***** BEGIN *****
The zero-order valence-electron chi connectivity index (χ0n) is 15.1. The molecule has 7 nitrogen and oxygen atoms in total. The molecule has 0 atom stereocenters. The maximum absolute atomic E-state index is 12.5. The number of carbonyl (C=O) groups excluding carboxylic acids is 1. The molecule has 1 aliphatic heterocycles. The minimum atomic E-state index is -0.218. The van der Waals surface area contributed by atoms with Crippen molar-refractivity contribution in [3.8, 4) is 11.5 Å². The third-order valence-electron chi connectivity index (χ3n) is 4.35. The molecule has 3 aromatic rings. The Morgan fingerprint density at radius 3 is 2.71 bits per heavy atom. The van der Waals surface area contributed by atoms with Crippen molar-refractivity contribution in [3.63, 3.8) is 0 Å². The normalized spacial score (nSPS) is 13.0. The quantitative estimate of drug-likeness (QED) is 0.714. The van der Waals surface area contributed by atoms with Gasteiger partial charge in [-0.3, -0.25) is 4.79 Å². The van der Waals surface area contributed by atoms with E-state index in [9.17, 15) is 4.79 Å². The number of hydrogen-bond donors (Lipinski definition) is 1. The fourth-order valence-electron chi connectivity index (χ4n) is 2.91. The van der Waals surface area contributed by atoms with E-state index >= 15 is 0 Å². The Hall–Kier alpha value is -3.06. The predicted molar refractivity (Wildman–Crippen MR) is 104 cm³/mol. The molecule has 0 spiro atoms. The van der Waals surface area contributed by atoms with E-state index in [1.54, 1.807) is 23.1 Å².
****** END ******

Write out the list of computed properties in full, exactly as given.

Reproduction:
The zero-order valence-electron chi connectivity index (χ0n) is 15.1. The molecule has 7 nitrogen and oxygen atoms in total. The molecule has 0 atom stereocenters. The maximum absolute atomic E-state index is 12.5. The number of carbonyl (C=O) groups excluding carboxylic acids is 1. The molecule has 1 aliphatic heterocycles. The minimum atomic E-state index is -0.218. The van der Waals surface area contributed by atoms with Crippen molar-refractivity contribution in [3.8, 4) is 11.5 Å². The third-order valence-electron chi connectivity index (χ3n) is 4.35. The molecule has 3 aromatic rings. The Morgan fingerprint density at radius 3 is 2.71 bits per heavy atom. The van der Waals surface area contributed by atoms with Crippen molar-refractivity contribution in [3.63, 3.8) is 0 Å². The normalized spacial score (nSPS) is 13.0. The quantitative estimate of drug-likeness (QED) is 0.714. The van der Waals surface area contributed by atoms with Gasteiger partial charge in [-0.3, -0.25) is 4.79 Å². The van der Waals surface area contributed by atoms with E-state index in [9.17, 15) is 4.79 Å². The number of hydrogen-bond donors (Lipinski definition) is 1. The fourth-order valence-electron chi connectivity index (χ4n) is 2.91. The van der Waals surface area contributed by atoms with E-state index >= 15 is 0 Å². The Hall–Kier alpha value is -3.06. The predicted molar refractivity (Wildman–Crippen MR) is 104 cm³/mol. The molecule has 0 spiro atoms. The van der Waals surface area contributed by atoms with E-state index in [1.54, 1.807) is 23.1 Å².